Rabbits are cute, entertaining, fairly easy to train and make wonderful pets. But are they right for you?

Not all rabbits are as easy to handle as the ones in the Cadbury commercial. Ideally young rabbits should be handled as soon as they come out of the nest. Not before, as mother rabbits do not like strange scents on their young.

If handled carefully and regularly they will soon love the attention. If you are looking for a bunny to call your own, it is a good idea to handle it before you bring it home. Just because it is in a pet shop, it does not mean it was handled and is used to people.

The good news is that even if you get one that is not used to being held, if you take the time to gently catch and handle it, they will usually come around once you gain their trust.

Some of them can even be taught to accept a harness and leash. But never put a collar on it, their necks are so delicate and sensitive that they will not only panic, but if too much pressure is put on it, it can kill them.

Rabbits must always be handled with caution, not only are they delicate, but also because they can inflict a great deal of damage if they are frightened. The powerful hind legs deliver quite a punch and their claws are as sharp as a cat. And, unlike felines, their claws do not retract.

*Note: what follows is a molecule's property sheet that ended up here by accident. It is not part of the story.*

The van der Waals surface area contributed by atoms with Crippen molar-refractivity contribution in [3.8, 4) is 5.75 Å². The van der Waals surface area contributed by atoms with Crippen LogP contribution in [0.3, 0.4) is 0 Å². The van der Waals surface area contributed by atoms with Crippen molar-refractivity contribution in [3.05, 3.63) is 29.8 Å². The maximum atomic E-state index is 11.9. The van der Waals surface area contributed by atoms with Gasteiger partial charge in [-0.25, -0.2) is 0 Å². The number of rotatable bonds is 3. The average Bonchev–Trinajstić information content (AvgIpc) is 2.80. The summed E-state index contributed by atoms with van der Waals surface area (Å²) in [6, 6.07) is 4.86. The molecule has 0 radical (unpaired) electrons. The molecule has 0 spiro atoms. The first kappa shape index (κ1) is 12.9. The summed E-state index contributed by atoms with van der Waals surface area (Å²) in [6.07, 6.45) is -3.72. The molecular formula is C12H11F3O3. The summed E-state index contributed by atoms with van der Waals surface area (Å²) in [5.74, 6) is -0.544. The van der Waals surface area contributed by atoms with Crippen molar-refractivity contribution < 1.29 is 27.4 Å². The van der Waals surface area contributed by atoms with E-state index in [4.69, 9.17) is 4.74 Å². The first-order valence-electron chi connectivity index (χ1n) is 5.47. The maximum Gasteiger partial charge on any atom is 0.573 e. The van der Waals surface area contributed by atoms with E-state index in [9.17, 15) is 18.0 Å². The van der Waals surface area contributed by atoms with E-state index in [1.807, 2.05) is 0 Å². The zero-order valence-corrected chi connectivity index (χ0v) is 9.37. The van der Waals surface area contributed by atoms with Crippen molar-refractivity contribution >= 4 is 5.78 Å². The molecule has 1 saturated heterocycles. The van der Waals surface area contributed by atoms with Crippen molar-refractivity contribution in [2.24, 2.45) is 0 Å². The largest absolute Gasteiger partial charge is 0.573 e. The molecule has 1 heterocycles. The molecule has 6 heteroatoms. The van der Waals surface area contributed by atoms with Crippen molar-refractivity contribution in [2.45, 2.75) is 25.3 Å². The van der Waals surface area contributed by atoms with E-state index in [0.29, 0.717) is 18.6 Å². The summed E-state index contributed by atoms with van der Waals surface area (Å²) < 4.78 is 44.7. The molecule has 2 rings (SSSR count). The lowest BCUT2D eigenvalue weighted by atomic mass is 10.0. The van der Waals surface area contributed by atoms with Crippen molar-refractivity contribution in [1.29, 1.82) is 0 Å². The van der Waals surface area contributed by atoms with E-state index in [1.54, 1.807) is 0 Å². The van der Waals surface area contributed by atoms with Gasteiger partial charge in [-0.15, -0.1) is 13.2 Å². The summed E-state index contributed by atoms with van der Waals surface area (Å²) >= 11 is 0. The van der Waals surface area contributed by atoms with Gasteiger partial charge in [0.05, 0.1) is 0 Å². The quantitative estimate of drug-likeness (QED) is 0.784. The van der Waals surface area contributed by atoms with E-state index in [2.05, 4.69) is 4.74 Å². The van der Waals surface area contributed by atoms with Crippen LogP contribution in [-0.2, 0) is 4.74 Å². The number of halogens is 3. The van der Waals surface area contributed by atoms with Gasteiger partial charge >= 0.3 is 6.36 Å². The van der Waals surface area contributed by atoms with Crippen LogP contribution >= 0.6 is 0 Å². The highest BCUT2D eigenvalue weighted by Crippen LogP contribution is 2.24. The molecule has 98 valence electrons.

One nice thing about rabbits is they are quite easy to feed and clean up after. But unlike in pictures and on television, they cannot live off of just carrots and lettuce. In fact, baby rabbits should have none of these foods until they are at least four to six months of age and then only in small amounts.

Lettuce, especially, has so much water in it that it will cause diarrhea and they will quickly become dehydrated.

A good-quality pelleted rabbit ration is a must, as it will have all the vitamins needed.

As with any pet food, make sure the brand you buy is of good quality, looks green, smells fresh and has a minimum of dust.

Good, green hay should also be offered on a regular basis to ensure they are getting enough fibre.

When they are older, some of their favourite treats are apples, carrots and whole wheat or multi-grain bread.

And, in the summer, they love young fireweed, dandelion leaves, clover and fresh grass. Just be sure the plants you pick have not been sprayed with pesticides.

Rabbits can be litter trained just like a cat, so they can run around the house with the minimum amount of messes. Just never leave them unsupervised as they love to chew, especially on electrical cords and wooden furniture.

Rabbits can even get along with other household pets, but again make sure that it is always supervised and in a controlled setting.

Contact Jaime Hanna with your questions at crittertalk101@hotmail.com.